Open Access and the State: Change of Institutions Governing Floodplain Common Pool Resources (CPRs) and Conflicts in the Kafue Flats, Zambia

Thumbnail Image
Journal Title
Journal ISSN
Volume Title
"Nobody would deny that governance of Common Pool Resources (CPRs) shall involve the local communities. Seeking participation and giving back authority to the local level has become the mainstream argument when it comes to the management of CPRs. However, often analysis lacks a historical, socio-political and economic background regarding the interaction between the state and the local level. This interaction is shaped by different expectations, heterogeneity in interests, power structures and ideologies from different actors involved. It is therefore important to examine historically how local CPR institutions were crafted in pre-colonial times by the indigenous peoples of an area and how new formalised institutions introduced by the colonial and post-colonial state, like land tenure reforms, fishery and wildlife laws have changed the access to CPRs. This paper presents the case of the Ila, Plateau-Tonga and Batwa in the Kafue Flats, Southern Province in Zambia, and shows how pre-colonial institutions governing access to CPRs such as pasture, fisheries and wildlife are transformed or put aside by the colonial and post-colonial state, claiming control over CPRs. Due to complex economic and political processes the state nowadays less able to control and monitor the CPRs while local rules - often embedded in religious believe systems - erode or are being transformed by the more powerful actors. This involves different local power-groups and immigrants such as seasonal fishermen, claiming being citizens of the state and its resources or powerful local individuals manipulating and transforming local customary laws. An analysis using Elinor Ostrom's design principles for robust institutions (Ostrom 1990, Becker and Ostrom 1995) as a reference shows that not only local rules get weaker but also that the national laws governing access to these CPR can not be implemented by the state due to the lack of financial revenues. This then leads to open access situations in the case of fisheries and of wildlife and a double-faced situation of increased privatisation on one hand and open access on the other hand for parts of the pasture area. In order to solve such CPR problems NGOs and state actors since the 1990ties follow the policy to get the local people back into management. Land tenure reforms and new formal legislation governing access to CPRs shall be crafted making possible more participation from the grassroot level. The problem is however that the local actors are very heterogeneous regarding their political and economic interests and bargaining power and that also the state is a differentiated body of actors, who therefore also follow their goals. This then can lead to serious conflicts, which can get an ethnic shape. The question is then on what level the involvement of the local groups and of the state is beneficial for the sustenance of the CPRs. In the case of the Ila, Tonga and Batwa this is a very challenging task for it is a complex resource situation: Access and use of pasture, fisheries and wildlife are interconnected and can not be separated from each other. Historically access to CPRs were connected to the membership to local residential village groups combining rights to access to pasture, fisheries and wildlife. Today problems of access and use of CPRs are also intertwined: For example immigrated seasonal fishermen have not only an impact on fish but also on pasture and on wildlife in the area. External factors such as droughts and a cattle disease have additionally increased the pressure on local livelihoods and are leading to more pressure on CPRs. Immigrants on the other hand respond to the national economic crisis based on copper export and engage in alternative economic activities such as commercial fisheries and fish trade, hunting, and trade in cattle. Additionally the loss of state revenues and structural adjustment programs lead to the weakening of the role of the state as a CPR monitor. Former CPR- management is then transformed in a de facto open access. The paper tries to show these complex interactions on different levels using the framework of Jean Ensminger (Ensminger 1992, Ensminger 1998, Ensminger and Knight 1997) and argues that only a wise combination of local involvement - based on local cost-benefit considerations and state involvement (principle of subsidiarity) can lead to solutions and help limiting conflicts between the resource users. Imposing participation without knowing local transformations of rules and livelihoods and without really giving the possibility to control the CPRs on the local level will fail (see Haller 2002, Cook and Kothari 2001). This is as well the truth if the state steps out completely and ignores local initiatives or is unable to provide support and protection, where it is needed. The paper argues therefore that not neither only grassroot institutions nor only state involvement will lead the Drama of the Commons (Ostrom et al. 2002) to a good end but that a wise interplay on different levels is needed paying attention to different power groups and stakeholders and their interests. It is also crucial that the level of trust is risen between the different actors involved (Ostrom 2002)."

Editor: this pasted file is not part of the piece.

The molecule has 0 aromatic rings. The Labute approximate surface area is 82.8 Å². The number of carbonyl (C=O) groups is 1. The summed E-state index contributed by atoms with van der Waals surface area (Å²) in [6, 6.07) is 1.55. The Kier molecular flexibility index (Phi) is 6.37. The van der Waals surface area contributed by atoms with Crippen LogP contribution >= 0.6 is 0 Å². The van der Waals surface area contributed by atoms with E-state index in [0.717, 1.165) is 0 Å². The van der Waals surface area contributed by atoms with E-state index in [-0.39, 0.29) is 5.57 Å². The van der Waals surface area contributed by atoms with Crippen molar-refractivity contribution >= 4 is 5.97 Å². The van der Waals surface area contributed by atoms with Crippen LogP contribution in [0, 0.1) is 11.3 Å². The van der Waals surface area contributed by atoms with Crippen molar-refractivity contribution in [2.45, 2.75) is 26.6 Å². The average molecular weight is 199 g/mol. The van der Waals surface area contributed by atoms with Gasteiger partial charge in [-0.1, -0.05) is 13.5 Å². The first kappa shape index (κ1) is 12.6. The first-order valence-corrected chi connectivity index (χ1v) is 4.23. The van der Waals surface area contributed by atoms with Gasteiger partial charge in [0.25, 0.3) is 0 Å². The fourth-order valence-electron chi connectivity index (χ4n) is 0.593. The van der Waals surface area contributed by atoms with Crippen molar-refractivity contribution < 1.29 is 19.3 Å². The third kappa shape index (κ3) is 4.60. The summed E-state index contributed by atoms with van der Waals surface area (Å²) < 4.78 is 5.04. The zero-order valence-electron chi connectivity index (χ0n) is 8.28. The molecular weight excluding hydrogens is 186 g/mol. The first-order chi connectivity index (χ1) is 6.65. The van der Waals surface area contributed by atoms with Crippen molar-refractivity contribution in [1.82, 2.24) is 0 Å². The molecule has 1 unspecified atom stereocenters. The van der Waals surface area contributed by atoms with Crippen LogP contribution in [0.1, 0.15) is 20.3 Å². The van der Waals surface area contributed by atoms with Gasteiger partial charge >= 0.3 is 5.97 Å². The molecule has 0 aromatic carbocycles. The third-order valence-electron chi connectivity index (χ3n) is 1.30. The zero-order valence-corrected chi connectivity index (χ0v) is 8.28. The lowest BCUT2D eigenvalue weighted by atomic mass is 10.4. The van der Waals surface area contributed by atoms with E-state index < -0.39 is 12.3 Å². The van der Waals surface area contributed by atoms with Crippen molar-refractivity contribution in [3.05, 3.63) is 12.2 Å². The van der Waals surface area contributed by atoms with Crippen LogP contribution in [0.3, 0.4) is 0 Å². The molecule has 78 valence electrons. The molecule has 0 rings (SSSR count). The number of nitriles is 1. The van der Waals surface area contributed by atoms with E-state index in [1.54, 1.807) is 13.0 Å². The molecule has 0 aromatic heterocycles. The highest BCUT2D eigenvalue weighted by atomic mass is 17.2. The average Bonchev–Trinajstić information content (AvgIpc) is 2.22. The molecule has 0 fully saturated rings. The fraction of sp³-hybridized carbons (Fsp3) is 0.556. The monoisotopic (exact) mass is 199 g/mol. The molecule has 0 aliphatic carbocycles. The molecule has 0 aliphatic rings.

IASC, open access, colonization, institutions, customary law, design principles, common pool resources, indigenous institutions, Ila (African people), participatory management